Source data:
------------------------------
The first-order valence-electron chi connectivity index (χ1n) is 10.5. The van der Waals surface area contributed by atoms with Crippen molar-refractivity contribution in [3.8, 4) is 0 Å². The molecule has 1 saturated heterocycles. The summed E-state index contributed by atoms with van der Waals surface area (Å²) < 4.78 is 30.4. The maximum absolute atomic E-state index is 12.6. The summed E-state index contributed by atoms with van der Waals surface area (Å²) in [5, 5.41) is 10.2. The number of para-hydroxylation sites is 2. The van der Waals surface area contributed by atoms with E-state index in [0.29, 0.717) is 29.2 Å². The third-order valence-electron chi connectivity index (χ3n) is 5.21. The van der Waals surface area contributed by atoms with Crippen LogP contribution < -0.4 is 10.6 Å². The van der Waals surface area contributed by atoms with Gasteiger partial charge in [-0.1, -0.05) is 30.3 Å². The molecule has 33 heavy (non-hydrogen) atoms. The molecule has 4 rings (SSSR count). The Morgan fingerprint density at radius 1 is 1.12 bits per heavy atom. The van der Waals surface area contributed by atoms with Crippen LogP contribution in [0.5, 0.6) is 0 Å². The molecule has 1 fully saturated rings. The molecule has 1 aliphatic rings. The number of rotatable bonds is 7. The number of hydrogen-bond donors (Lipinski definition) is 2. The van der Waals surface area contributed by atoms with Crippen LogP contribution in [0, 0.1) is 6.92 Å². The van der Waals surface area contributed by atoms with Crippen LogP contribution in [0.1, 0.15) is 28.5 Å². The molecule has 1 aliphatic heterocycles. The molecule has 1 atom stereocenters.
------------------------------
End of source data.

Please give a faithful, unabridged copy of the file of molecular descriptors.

The first-order valence-electron chi connectivity index (χ1n) is 10.5. The van der Waals surface area contributed by atoms with Crippen molar-refractivity contribution in [3.8, 4) is 0 Å². The molecule has 1 saturated heterocycles. The summed E-state index contributed by atoms with van der Waals surface area (Å²) < 4.78 is 30.4. The maximum absolute atomic E-state index is 12.6. The summed E-state index contributed by atoms with van der Waals surface area (Å²) in [5, 5.41) is 10.2. The number of para-hydroxylation sites is 2. The van der Waals surface area contributed by atoms with E-state index in [0.29, 0.717) is 29.2 Å². The third-order valence-electron chi connectivity index (χ3n) is 5.21. The van der Waals surface area contributed by atoms with Crippen LogP contribution < -0.4 is 10.6 Å². The van der Waals surface area contributed by atoms with Gasteiger partial charge in [-0.1, -0.05) is 30.3 Å². The molecule has 33 heavy (non-hydrogen) atoms. The molecule has 4 rings (SSSR count). The Morgan fingerprint density at radius 1 is 1.12 bits per heavy atom. The van der Waals surface area contributed by atoms with Crippen LogP contribution in [0.5, 0.6) is 0 Å². The molecule has 1 fully saturated rings. The molecule has 1 aliphatic rings. The number of rotatable bonds is 7. The number of hydrogen-bond donors (Lipinski definition) is 2. The van der Waals surface area contributed by atoms with Crippen LogP contribution in [0, 0.1) is 6.92 Å². The van der Waals surface area contributed by atoms with Crippen LogP contribution in [0.1, 0.15) is 28.5 Å². The molecule has 1 aliphatic heterocycles. The molecule has 1 atom stereocenters.